About Us
The Rotary Club of Moncton West & Riverview is a vibrant group that gives back to the community through time, effort and passion. In addition to a fun and active Club social calendar, we work together to volunteer where needed and roll up our sleeves when asked.  We also hold three major fund-raisers every year: RibFest (June); our annual Golf Tournament (August), and a Ticket Draw (November).  The $150,000+ annual profit from these events allows us to support a number of local organizations - especially those which focus on children and their families.  These include:  Moncton Headstart, Youth Impact Jeunesse, the Boys and Girls Clubs of Moncton & Riverview, Sistema, Crossroads, Big Brothers Big Sisters, and Adopt-a-School (Edith Cavell) to name but a few. 
Thinking (and Acting) Outside the Box – By Erin Hansen
 
 
Rotarians love to take action, and in these unprecedented times, that hasn’t changed. We know many of the charities we support are struggling financially. Most fundraisers typically involve mass gatherings, which have been necessarily cancelled. Rotary is having challenges raising money for the charities we support too. So that means we have to think outside the box.
 
Although it might be difficult to give financial donations to our charities, we can at least help them save money. We decided to give them tangible goods they would otherwise have to purchase. Now that New Brunswick is starting to lift restrictions, washable community masks have become a necessity.
 
Meet Sharon Niles, chair of our Covid-19 Mask Making Committee, and a gifted seamstress. She had the know how to put into action a mask-making initiative suggested by a fellow Rotarian. The club purchased the materials and with her leadership, several club members helped her wash, cut, sew, and deliver 290 free cloth masks and they’re not done yet!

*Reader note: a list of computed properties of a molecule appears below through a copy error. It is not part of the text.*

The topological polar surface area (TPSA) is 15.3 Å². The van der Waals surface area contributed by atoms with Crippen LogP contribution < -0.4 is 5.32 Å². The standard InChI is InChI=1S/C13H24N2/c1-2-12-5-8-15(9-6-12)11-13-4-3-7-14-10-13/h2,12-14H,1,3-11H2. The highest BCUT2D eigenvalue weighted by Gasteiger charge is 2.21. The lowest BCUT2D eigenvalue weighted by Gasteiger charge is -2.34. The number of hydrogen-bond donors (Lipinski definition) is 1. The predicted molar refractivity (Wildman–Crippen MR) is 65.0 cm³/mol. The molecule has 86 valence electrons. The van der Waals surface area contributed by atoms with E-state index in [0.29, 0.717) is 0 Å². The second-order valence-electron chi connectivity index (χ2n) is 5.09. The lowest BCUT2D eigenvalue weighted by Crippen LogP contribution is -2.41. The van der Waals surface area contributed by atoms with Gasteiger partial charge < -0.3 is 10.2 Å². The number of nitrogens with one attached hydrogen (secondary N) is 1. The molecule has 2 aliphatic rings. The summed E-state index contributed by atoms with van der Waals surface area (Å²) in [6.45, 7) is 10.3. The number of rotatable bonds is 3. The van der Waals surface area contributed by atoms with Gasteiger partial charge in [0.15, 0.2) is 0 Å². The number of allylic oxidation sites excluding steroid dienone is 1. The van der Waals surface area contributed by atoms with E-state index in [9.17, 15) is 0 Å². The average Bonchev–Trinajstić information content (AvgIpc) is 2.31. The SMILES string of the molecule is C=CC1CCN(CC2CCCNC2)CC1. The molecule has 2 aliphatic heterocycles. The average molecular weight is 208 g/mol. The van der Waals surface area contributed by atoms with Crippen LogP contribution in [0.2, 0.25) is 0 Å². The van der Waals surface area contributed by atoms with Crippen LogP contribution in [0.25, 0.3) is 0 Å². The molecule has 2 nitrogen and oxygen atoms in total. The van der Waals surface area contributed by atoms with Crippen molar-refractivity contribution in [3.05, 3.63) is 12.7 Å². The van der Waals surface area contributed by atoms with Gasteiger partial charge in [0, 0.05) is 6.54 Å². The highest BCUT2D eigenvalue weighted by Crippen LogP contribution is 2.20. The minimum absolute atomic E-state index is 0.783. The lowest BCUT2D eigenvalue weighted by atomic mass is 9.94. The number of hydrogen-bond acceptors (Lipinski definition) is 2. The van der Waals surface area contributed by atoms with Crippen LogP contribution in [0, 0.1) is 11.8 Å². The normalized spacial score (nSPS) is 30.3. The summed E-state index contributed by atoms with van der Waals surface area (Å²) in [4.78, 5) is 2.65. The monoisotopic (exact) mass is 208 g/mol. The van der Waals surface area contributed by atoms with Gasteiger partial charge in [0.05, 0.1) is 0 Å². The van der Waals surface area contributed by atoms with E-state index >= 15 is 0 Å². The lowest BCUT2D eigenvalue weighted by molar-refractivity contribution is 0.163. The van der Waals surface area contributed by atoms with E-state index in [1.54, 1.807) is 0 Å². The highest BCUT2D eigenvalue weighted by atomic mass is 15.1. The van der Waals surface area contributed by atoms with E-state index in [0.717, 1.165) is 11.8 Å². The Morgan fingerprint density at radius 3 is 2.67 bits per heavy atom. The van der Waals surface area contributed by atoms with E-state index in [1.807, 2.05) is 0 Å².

So far, Moncton Headstart, NB Association for Community Living, Youth Impact, the Moncton and Riverview Boys and Girls Clubs, Food Depot Alimentaire, and Crossroads for Women have all had their initial mask supply needs met. Go team!!!
 
 
 
 

Community Partnerships - by Erin Hansen

 

 

Partnerships with other charities and service clubs is a big part of what Rotary does. Here’s a heartwarming story of such a team effort.

 

Our Rotary club made a financial donation to the Riverview Boys and Girls Club last fall. The funds were used to construct a second recycling depot at the Olde Tyme Meat Market on Coverdale Road (the first one was at Riverview Tire). Anyone is welcome to drop off their recyclables and all proceeds go towards their many programs such as Drop-In for youth, Raise the Grade for academic support for teens, in school breakfast, daycare and much more. program. Plus, recycling benefits the environment.

 

In this anxious time of self-isolation, you would expect that recycling donations would be down. It’s just the opposite though! The depots, run by a strong dedicated group of volunteers, have received double their usual amount. Community members, complying with social distancing guidelines, are using the drop-off locations as a way to give back. These small, volunteer run recycling depots have become beacons of hope in these uncertain times. They are benefiting not only the charity they serve, but also the people who are providing. While this increase will not make up for all the financial losses this charity has suffered, it certainly lessens the blow, and the Riverview Boys and Girls Club is extremely grateful.